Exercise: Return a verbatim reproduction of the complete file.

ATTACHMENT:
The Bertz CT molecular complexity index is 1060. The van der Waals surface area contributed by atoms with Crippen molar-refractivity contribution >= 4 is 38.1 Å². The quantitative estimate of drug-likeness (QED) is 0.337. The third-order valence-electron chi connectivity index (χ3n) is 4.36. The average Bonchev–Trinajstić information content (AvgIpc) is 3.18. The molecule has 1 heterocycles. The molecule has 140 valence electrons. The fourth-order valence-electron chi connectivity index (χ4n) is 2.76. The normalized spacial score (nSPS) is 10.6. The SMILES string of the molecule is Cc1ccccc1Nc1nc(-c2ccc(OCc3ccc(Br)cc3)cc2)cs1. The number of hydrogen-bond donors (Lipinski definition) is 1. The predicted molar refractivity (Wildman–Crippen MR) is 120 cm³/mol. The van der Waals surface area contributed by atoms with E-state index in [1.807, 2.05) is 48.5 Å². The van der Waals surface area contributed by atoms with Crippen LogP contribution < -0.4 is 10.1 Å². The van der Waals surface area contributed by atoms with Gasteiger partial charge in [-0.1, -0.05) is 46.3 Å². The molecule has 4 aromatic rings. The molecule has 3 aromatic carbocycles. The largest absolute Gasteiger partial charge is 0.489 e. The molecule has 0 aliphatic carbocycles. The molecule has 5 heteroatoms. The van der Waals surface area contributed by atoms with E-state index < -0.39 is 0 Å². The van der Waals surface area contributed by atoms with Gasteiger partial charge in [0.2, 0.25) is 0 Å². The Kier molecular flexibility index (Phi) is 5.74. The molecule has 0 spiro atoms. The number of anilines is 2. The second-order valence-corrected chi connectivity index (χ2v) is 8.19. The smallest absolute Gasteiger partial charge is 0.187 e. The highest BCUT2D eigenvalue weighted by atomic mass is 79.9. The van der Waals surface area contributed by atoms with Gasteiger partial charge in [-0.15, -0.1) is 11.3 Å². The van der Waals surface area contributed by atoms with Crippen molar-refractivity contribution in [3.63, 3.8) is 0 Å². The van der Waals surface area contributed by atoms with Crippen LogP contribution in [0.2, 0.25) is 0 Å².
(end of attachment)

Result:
The Bertz CT molecular complexity index is 1060. The van der Waals surface area contributed by atoms with Crippen molar-refractivity contribution >= 4 is 38.1 Å². The quantitative estimate of drug-likeness (QED) is 0.337. The third-order valence-electron chi connectivity index (χ3n) is 4.36. The average Bonchev–Trinajstić information content (AvgIpc) is 3.18. The molecule has 1 heterocycles. The molecule has 140 valence electrons. The fourth-order valence-electron chi connectivity index (χ4n) is 2.76. The normalized spacial score (nSPS) is 10.6. The SMILES string of the molecule is Cc1ccccc1Nc1nc(-c2ccc(OCc3ccc(Br)cc3)cc2)cs1. The number of hydrogen-bond donors (Lipinski definition) is 1. The predicted molar refractivity (Wildman–Crippen MR) is 120 cm³/mol. The van der Waals surface area contributed by atoms with E-state index in [1.807, 2.05) is 48.5 Å². The van der Waals surface area contributed by atoms with Crippen LogP contribution < -0.4 is 10.1 Å². The van der Waals surface area contributed by atoms with Gasteiger partial charge in [-0.1, -0.05) is 46.3 Å². The molecule has 4 aromatic rings. The molecule has 3 aromatic carbocycles. The largest absolute Gasteiger partial charge is 0.489 e. The molecule has 0 aliphatic carbocycles. The molecule has 5 heteroatoms. The van der Waals surface area contributed by atoms with E-state index < -0.39 is 0 Å². The van der Waals surface area contributed by atoms with Gasteiger partial charge in [0.2, 0.25) is 0 Å². The Kier molecular flexibility index (Phi) is 5.74. The molecule has 0 spiro atoms. The number of anilines is 2. The second-order valence-corrected chi connectivity index (χ2v) is 8.19. The smallest absolute Gasteiger partial charge is 0.187 e. The highest BCUT2D eigenvalue weighted by atomic mass is 79.9. The van der Waals surface area contributed by atoms with Gasteiger partial charge in [-0.15, -0.1) is 11.3 Å². The van der Waals surface area contributed by atoms with Crippen molar-refractivity contribution in [3.63, 3.8) is 0 Å². The van der Waals surface area contributed by atoms with Crippen LogP contribution in [0.2, 0.25) is 0 Å².